Understanding Chemical Evolution

Supernovas are how new elements are formed
Kepler's Supernova. Getty/Encyclopaedia Britannica/UIG

The term "chemical evolution" can be used in many different ways depending on the context of the words. If you are speaking to an astronomer, then it could be a discussion about how new elements are formed during supernovas. Chemists may believe chemical evolution pertains to how oxygen or hydrogen gases "evolve" out of some types of chemical reactions. In evolutionary biology, on the other hand, the term "chemical evolution" most often is used to describe the hypothesis that organic building blocks of life were created when inorganic molecules came together.

Sometimes called abiogenesis, chemical evolution could be how life started on Earth.

The Earth's environment when it was first formed was very different than it is now. The Earth was somewhat hostile to life and so the creation of life on Earth did not come for billions of years after the Earth was first formed. Because of its ideal distance from the sun, the Earth is the only planet in our solar system that is capable of having liquid water in the orbits the planets are in now. This was the first step in chemical evolution to create life on Earth.

The early Earth also did not have an atmosphere surrounding it to block ultraviolet rays which can be deadly to the cells that make up all life. Eventually, scientists believe a primitive atmosphere full of greenhouse gases like carbon dioxide and perhaps some methane and ammonia, but no oxygen. This became important later in the evolution of life on Earth as photosynthetic and chemosynthetic organisms used these substances to create energy.

So just how did abiogenesis or chemical evolution happen? No one is completely certain, but there are many hypotheses. It is true that the only way new atoms of non-synthetic elements can be made are through the supernovas of extremely large stars. All other atoms of elements are recycled through various biogeochemical cycles.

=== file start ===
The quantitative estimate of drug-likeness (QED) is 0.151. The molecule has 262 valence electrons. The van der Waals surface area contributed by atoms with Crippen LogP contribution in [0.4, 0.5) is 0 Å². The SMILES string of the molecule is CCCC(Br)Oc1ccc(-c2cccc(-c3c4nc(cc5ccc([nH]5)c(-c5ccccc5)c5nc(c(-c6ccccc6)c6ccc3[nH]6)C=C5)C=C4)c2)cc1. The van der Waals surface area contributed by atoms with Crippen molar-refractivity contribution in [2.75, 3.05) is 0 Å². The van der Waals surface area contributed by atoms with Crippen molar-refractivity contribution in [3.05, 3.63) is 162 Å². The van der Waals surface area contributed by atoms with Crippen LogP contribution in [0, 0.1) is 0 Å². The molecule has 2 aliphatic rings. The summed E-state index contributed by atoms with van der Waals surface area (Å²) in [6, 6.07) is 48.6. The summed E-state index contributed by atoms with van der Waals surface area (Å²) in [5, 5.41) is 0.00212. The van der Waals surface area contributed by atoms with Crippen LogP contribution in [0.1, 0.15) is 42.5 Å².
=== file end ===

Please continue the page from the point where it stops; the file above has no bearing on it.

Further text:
So either the elements were already on Earth when it was formed (presumably from the collection of space dust around an iron core), or they came to Earth via the continuous meteor strikes that were common before the protective atmosphere was formed.

Once the inorganic elements were on Earth, most hypotheses agree that the chemical evolution of the organic building blocks of life began in the oceans. The majority of Earth is covered by the oceans. It is not a stretch to think that the inorganic molecules that would undergo chemical evolution would be floating around in the oceans. The question remains just how these chemicals evolved to become organic building blocks of life.

This is where the different hypotheses branch off from each other. One of the more popular hypotheses says that the organic molecules were created by chance as the inorganic elements collided and bonded in the oceans. However, this is always met with resistance because statistically the chance of this happening is very small. Others have tried to recreate the conditions of early Earth and make organic molecules. One such experiment, commonly called the Primordial Soup experiment, was successful in creating the organic molecules out of inorganic elements in a lab setting.

However, as we learn more about the ancient Earth, we have found out that not all of the molecules they used were actually around during that time.

The search continues to learn more about chemical evolution and how it could have begun life on Earth. New discoveries are made on a regular basis that help scientists understand what was available and how things may have happened in this process. Hopefully one day scientists will be able to pinpoint how chemical evolution happened and a clearer picture of how life began on Earth will emerge.

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Scoville, Heather. "Understanding Chemical Evolution." ThoughtCo, Apr. 18, 2016, thoughtco.com/understanding-chemical-evolution-1224538. Scoville, Heather. (2016, April 18). Understanding Chemical Evolution. Retrieved from https://www.thoughtco.com/understanding-chemical-evolution-1224538 Scoville, Heather. "Understanding Chemical Evolution." ThoughtCo. https://www.thoughtco.com/understanding-chemical-evolution-1224538 (accessed March 17, 2018).